Word recognition is an important domain in successful reading. Being able to immediately decode and recognize words allows a reader to focus his/her attention on the meaning of the text versus interrupting comprehension to figure out individual words. Building a student’s mastery of sight words is important in supporting a student’s reading comprehension and fluency.
Sight words are words that a person should be able to identify and read automatically and depend upon the child’s age or grade. One way to support your child’s ability to recognize age appropriate sight words at home is to increase the opportunities he or she has to see and read them. For example: make flash cards with these words written on them and have your child practice reading as many as they can. This can be made into a game by recording, on a chart sheet or calendar, how many words your child has read correctly.
Another fun and effective activity to increase your child’s exposure to sight words is to label objects in your house with flashcards that have the sight words written on them (the objects should be labeled with appropriate words, e.g. a kitchen chair should be labeled “the chair” or just “chair”). Have your child go through the house and read the flashcards, have your child read the words until all the words are recited back to you correctly. As an add on to the game, have your child collect the correctly read words and leave the cards that were read incorrectly. Once all words are read correctly, have your child read the words again, and label the objects in the house with the appropriate flashcard.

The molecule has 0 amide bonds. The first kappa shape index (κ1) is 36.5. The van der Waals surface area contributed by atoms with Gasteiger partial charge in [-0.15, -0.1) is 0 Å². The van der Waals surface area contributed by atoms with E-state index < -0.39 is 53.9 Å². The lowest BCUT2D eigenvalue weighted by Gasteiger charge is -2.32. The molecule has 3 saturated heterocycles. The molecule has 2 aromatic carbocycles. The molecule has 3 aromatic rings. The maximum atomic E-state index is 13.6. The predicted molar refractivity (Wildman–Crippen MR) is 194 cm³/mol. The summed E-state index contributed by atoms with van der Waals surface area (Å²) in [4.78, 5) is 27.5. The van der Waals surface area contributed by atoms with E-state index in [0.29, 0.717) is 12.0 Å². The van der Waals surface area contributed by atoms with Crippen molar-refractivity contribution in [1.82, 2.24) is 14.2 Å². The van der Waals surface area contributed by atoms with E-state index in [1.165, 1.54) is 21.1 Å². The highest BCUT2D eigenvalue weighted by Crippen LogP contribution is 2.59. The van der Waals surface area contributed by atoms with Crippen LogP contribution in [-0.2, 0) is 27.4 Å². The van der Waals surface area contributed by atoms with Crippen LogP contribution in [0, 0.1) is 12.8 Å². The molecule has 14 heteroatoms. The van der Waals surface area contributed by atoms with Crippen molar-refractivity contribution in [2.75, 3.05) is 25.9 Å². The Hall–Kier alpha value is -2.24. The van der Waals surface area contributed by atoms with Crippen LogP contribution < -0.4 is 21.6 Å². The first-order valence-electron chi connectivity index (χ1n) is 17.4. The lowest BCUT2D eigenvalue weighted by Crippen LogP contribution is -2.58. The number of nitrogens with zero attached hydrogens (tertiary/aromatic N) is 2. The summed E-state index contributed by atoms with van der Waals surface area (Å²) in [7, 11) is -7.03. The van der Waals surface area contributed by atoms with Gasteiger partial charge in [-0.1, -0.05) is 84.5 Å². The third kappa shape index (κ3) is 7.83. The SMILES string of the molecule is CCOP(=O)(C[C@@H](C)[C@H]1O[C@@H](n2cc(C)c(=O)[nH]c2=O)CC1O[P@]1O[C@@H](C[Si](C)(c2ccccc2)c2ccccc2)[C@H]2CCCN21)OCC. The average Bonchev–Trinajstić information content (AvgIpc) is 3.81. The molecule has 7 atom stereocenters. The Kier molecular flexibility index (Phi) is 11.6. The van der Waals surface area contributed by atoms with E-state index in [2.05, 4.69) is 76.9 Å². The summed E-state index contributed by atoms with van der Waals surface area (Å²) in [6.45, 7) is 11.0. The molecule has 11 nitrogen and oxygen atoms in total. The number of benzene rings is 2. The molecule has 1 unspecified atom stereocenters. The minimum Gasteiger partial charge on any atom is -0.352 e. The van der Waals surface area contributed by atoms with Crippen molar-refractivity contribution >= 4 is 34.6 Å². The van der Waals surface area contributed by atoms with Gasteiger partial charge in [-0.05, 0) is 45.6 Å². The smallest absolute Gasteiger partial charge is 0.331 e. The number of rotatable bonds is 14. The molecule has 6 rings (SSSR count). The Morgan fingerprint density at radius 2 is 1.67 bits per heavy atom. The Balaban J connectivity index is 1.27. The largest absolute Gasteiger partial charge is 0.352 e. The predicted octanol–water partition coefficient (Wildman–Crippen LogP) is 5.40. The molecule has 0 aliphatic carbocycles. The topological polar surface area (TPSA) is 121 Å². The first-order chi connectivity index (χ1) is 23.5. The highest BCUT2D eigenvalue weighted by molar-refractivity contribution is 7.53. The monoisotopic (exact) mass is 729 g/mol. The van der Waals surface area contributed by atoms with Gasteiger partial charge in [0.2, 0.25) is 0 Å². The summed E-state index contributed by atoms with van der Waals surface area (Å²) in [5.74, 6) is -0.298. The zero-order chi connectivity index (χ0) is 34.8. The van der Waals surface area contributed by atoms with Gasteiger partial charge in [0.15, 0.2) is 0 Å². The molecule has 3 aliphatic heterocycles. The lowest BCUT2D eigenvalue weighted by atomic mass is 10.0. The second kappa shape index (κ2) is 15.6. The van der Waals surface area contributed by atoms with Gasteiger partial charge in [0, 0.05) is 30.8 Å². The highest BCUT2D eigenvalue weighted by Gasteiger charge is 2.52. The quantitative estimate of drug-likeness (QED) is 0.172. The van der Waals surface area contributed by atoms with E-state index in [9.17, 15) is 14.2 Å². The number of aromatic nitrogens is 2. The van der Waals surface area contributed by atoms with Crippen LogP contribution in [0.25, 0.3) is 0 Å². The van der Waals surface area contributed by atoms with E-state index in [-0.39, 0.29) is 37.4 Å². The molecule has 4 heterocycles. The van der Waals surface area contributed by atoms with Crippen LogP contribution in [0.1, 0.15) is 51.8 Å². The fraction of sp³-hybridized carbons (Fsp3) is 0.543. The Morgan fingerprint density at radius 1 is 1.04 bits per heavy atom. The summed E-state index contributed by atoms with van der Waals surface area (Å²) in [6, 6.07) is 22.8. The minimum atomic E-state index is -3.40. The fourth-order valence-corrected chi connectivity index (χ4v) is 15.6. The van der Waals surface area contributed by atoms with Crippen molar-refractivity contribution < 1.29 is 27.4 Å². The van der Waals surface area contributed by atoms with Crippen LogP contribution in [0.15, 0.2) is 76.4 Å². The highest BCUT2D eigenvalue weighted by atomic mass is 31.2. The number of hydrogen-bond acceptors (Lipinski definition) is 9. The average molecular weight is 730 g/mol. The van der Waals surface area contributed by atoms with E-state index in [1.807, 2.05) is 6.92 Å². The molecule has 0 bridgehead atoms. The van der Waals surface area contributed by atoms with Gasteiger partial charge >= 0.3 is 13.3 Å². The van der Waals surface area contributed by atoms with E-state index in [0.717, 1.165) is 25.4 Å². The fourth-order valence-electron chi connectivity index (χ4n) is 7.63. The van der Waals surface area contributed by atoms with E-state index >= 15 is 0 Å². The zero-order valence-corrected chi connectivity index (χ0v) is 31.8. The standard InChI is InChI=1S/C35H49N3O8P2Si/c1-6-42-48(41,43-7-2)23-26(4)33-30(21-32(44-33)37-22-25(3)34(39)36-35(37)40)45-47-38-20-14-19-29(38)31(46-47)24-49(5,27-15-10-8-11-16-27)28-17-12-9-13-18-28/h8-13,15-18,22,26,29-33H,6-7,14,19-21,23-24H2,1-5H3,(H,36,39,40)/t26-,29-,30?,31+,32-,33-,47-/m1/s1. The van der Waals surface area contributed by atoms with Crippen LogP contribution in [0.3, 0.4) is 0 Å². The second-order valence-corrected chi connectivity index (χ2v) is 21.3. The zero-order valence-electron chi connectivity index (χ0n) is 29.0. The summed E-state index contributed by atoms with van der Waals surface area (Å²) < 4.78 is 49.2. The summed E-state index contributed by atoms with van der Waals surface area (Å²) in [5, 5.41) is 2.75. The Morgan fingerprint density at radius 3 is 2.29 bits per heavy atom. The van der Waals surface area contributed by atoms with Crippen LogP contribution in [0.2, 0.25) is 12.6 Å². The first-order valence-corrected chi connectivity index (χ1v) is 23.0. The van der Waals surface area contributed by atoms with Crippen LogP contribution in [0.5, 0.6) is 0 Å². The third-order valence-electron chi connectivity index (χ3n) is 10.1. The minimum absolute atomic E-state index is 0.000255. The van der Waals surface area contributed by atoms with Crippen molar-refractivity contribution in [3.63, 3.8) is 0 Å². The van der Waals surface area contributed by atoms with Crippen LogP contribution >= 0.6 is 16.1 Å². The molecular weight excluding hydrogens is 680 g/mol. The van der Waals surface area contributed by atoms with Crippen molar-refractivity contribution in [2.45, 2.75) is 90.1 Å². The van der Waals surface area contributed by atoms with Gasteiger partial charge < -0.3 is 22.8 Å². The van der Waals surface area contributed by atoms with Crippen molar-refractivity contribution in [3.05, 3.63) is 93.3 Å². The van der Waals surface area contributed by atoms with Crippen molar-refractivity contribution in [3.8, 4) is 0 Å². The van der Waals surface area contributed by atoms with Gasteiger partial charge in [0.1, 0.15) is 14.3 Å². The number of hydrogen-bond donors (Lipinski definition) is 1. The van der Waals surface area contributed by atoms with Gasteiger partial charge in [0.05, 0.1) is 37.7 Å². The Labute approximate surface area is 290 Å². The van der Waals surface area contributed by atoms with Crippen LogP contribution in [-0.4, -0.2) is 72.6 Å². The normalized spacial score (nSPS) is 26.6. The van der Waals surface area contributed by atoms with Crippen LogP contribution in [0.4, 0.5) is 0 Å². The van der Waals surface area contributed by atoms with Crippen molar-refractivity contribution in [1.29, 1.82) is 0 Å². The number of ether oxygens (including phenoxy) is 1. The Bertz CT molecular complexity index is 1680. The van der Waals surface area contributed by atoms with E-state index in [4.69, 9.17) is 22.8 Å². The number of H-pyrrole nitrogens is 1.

These games provide more opportunities for your child to practice reading sight words. With increased exposure and practice, your child will be more likely to automatically recognize these sight words when they come across them in reading. Ultimately allowing them to read more fluently.
For a list of the 1000 most frequently occurring sight words, refer to Fry Sight-Word Inventory
By Jessi Himmelsbach, Reading Specialist